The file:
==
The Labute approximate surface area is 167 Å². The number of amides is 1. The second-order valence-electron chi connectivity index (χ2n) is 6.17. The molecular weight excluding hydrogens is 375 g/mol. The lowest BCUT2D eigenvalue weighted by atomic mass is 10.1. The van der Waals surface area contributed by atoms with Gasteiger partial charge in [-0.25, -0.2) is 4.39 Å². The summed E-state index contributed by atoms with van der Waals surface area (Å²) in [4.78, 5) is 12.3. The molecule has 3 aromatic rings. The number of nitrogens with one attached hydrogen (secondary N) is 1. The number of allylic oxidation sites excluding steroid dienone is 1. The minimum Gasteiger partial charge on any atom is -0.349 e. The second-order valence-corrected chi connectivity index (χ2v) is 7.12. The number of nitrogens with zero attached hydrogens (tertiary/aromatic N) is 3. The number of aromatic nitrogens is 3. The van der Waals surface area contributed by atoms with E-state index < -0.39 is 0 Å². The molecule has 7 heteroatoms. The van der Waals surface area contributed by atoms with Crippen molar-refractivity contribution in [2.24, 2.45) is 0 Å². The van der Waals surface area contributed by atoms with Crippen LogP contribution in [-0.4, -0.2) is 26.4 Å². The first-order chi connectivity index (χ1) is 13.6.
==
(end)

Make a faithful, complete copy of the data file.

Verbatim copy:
The Labute approximate surface area is 167 Å². The number of amides is 1. The second-order valence-electron chi connectivity index (χ2n) is 6.17. The molecular weight excluding hydrogens is 375 g/mol. The lowest BCUT2D eigenvalue weighted by atomic mass is 10.1. The van der Waals surface area contributed by atoms with Gasteiger partial charge in [-0.25, -0.2) is 4.39 Å². The summed E-state index contributed by atoms with van der Waals surface area (Å²) in [4.78, 5) is 12.3. The molecule has 3 aromatic rings. The number of nitrogens with one attached hydrogen (secondary N) is 1. The number of allylic oxidation sites excluding steroid dienone is 1. The minimum Gasteiger partial charge on any atom is -0.349 e. The second-order valence-corrected chi connectivity index (χ2v) is 7.12. The number of nitrogens with zero attached hydrogens (tertiary/aromatic N) is 3. The number of aromatic nitrogens is 3. The van der Waals surface area contributed by atoms with E-state index < -0.39 is 0 Å². The molecule has 7 heteroatoms. The van der Waals surface area contributed by atoms with Crippen molar-refractivity contribution in [2.24, 2.45) is 0 Å². The van der Waals surface area contributed by atoms with Crippen LogP contribution in [-0.4, -0.2) is 26.4 Å². The first-order chi connectivity index (χ1) is 13.6.